I’d become obsessed with my Neighborhood Watch duties, and my wife had taken up with Bob Martin. What bothers me is not the thought of Bob kissing my wife’s neck, or the thought of Bob putting my kids on his shoulders somewhere in Missouri, or that the Martin place has gone to hell under my watch. What bothers me, and repeatedly plays over in my mind, is the morning my wife left.
Richard Kalvar/Magnum Photos

This morning, in the dark, my neck sore from sleeping in my son’s bed, I stand at my front window with a cup of coffee, wait for the paper, and look out on the neighborhood. From up the street the Jensen couple walks with their two teenage sons. They’re dressed in dark colors and avoid walking under the streetlamps. Across the street, two houses over, they tromp across the dead grass at the Martin place and, with their heads nervously on the lookout, sneak through the side gate.

As block captain of the Neighborhood Watch—a job I’ve done quite well, except for the Martin place—I’m not sure whether the Jensen family, out this early, doing what they’re doing, should bother me. Any other house, I would be on the line to the police right now. The difference is that the bank repossessed the place a few months ago, and the Martins have been gone longer than that. A realty sign, driven into the grass that has withered to straw—a clear violation of city ordinances—has attracted no buyers. Weeds grow up from the drive and the windows are spotted from rain. I call the city often to report these violations, which the realty company won’t fix. Tickets are piled on the doorstep, from the city representative who frequently cites the house. All that money poured into the city, and they can’t take care of this eyesore more quickly.

The windows at the Martin place light up and darken as the Jensens search inside with their flashlights. Who’s to say whether this is wrong? Those abandoned items within, after all, are not listed on the deed. Even if they were, nobody can sell the place, let alone what’s inside. The county tried, on account of back taxes—a man in a suit set up a podium on the front lawn to orchestrate an auction, but nobody showed up.

The flashlights in the house all go out at once. The front door opens, and out comes the family, hefting a couch. The two boys at the ends and the parents on either side, they walk the piece of furniture to the lawn, where they stop while Mrs. Jensen checks that the front door is locked. With all signs of theft and intrusion removed, the family lugs their find home. As block captain, I have no intention of doing anything about this. Worse things have occurred at that house than a couch walking out the front door.

Not long after the Jensens disappear from my view, out in the street, a Camry slows, lowers its window, then speeds off as a newspaper skids up my drive. I go out in my bathrobe. My cup of coffee in one hand and the paper under my arm, I study my lawn. Up near the door, stuck into the grass on wire legs, is a metal plate printed with a dark, shady character cut diagonally with a red line—the Neighborhood Watch symbol. I head the watch for the section of Bloomer Street between Hyacinth and Mulberry. Twenty-three addresses are under my watch, including the Martin house.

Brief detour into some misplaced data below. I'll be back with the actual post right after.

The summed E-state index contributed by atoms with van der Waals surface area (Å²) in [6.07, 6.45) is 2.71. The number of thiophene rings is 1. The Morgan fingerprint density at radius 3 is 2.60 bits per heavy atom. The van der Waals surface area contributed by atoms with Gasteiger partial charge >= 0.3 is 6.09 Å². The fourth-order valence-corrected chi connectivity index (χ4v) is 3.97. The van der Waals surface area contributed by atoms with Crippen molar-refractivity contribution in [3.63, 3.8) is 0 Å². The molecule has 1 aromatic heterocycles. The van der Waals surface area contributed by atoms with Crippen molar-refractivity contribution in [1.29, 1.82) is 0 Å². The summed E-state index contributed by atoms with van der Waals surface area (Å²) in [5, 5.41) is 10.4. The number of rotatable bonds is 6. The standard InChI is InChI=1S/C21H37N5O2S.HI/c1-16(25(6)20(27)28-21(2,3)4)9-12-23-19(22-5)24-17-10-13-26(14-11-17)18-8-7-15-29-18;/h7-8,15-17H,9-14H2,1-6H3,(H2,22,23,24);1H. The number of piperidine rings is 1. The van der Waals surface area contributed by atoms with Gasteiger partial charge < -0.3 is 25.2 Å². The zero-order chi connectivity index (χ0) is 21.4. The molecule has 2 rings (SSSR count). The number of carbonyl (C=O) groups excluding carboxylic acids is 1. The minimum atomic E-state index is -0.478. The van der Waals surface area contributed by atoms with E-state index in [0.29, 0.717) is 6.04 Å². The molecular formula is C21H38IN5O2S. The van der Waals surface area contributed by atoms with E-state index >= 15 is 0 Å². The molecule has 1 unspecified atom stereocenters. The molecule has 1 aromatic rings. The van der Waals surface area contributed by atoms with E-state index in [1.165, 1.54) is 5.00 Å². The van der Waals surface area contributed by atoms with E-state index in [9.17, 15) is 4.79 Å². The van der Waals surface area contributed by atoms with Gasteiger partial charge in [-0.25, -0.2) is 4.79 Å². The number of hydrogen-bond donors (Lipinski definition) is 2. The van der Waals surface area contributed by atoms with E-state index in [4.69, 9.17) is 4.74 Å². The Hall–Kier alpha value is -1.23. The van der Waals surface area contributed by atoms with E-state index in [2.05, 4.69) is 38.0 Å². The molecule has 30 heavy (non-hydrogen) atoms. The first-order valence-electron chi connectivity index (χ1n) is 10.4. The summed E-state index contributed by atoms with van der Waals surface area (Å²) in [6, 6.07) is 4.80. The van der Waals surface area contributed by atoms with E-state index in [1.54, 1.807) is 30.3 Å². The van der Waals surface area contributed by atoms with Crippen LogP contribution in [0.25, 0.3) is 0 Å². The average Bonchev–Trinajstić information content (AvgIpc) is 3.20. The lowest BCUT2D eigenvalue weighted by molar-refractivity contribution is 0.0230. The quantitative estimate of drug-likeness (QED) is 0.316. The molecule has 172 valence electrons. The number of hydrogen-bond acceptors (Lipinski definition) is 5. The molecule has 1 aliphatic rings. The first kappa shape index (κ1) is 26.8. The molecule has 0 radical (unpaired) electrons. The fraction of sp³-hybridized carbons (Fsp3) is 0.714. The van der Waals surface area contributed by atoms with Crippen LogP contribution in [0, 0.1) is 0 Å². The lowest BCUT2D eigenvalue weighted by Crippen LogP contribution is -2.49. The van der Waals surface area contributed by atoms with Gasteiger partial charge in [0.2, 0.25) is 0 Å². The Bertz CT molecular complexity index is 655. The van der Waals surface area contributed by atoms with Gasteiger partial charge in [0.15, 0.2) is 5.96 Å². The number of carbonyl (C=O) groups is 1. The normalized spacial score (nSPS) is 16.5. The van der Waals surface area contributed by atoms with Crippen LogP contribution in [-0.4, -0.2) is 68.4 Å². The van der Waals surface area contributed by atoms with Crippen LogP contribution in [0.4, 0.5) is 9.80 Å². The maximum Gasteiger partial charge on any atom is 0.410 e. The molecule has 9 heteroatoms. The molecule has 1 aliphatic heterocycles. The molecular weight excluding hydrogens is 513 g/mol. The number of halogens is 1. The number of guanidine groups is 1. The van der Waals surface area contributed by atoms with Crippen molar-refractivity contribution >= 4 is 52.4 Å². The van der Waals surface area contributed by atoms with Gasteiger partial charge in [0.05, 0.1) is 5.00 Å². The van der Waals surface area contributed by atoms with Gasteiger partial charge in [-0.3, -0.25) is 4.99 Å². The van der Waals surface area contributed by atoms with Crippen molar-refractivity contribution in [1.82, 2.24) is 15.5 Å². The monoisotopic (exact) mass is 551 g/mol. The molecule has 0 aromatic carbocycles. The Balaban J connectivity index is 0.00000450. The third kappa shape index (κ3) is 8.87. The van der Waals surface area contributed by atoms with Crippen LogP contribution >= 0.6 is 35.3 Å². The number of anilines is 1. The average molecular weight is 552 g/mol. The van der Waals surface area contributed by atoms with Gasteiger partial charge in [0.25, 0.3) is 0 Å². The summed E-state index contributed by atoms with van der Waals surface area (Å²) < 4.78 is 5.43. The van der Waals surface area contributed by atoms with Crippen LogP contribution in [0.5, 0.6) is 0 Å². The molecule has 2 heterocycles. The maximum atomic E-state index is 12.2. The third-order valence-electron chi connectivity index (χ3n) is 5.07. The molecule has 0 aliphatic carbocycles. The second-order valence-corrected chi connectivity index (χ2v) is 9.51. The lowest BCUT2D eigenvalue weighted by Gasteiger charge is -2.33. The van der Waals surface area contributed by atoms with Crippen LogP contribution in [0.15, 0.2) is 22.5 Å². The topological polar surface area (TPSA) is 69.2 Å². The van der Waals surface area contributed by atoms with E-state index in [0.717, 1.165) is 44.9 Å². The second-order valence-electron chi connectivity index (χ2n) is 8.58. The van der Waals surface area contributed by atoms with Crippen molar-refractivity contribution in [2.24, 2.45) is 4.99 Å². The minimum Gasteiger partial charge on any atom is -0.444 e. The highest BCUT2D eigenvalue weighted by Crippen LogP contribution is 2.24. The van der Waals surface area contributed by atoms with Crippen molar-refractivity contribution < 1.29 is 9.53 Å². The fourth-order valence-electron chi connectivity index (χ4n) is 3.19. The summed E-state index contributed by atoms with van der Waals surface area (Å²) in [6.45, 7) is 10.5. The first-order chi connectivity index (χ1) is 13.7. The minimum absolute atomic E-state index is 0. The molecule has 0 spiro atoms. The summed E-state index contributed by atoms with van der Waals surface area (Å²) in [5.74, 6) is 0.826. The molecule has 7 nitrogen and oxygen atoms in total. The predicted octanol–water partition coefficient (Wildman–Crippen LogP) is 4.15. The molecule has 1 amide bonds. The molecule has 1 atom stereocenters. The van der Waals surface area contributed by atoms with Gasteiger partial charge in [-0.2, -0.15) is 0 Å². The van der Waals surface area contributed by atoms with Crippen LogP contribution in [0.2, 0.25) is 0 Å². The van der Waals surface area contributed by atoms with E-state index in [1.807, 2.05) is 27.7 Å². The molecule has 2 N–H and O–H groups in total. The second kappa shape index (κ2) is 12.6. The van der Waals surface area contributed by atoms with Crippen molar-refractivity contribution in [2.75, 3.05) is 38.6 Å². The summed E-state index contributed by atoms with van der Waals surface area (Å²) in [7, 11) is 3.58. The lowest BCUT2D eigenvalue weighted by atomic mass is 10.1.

These houses are as upscale as possible for tract homes. With the exception of mine and a few others, they are all—the Jensens’, the Garveys’, the Martins’, all the rest—two stories. Unspoken courtesy pulses at the heart of the block. Lawns are routinely cut, oil stains promptly cleaned from driveways, house eaves and fences regularly painted, weeds plucked before the roots grab hold. This could be the perfect place to live; but the Martin house spoils the flawlessness.

Turning off of Hyacinth, in my direction, Mr. Hutton jogs, without a shirt, in his shorts and jogging shoes. He has something of a Saint Bernard face, with hanging cheeks and melancholy eyes. His skin sags, but the muscles are toned. He hails me and walks up the drive; he is one of the few who talks to me about things other than the neighborhood. We shake hands. His is moist from his jog. His flat chest and stomach have beads of perspiration that catch a glint of the sun, now rising. Retired, he has time to talk and seems interested in everything.

He asks about my family. The story is one everyone on the block knows by now, the way gossip travels around here. Of all the neighbors, he was the only one present. He was across the street from my house, back from his jog, as I chased after my wife, our two kids, and their things, packed in a car that hasn’t returned for two months. Since he was present, he deserves an update, or, well, at least a partially honest update. Marlene, my wife, is still at her sister’s in Missouri with our children and has decided to extend what I call her vacation two more weeks. Mr. Hutton nods.

If he were anyone else, I wouldn’t take solace in his sympathy. But he has more troubles than I do, and understands about extended vacations. His son, Jeremy, the reason for this street’s Neighborhood Watch program, is in the state penitentiary. Jeremy had stolen from neighbors and sold drugs to local kids. When the police raided the Huttons’, they laid the couple and their son on the lawn in handcuffs while the house was searched. The police brought out tattoo guns; dark, compactly filled trash bags; small pots growing with marijuana; and what appeared to be a chemistry set, while Mrs. Hutton bawled and her husband kicked at Jeremy.

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Ryan Mecklenburg is a graduate of the Bennington Writing Seminars, and is at work on a novel about the Harvey-Johnson Pickle Company.

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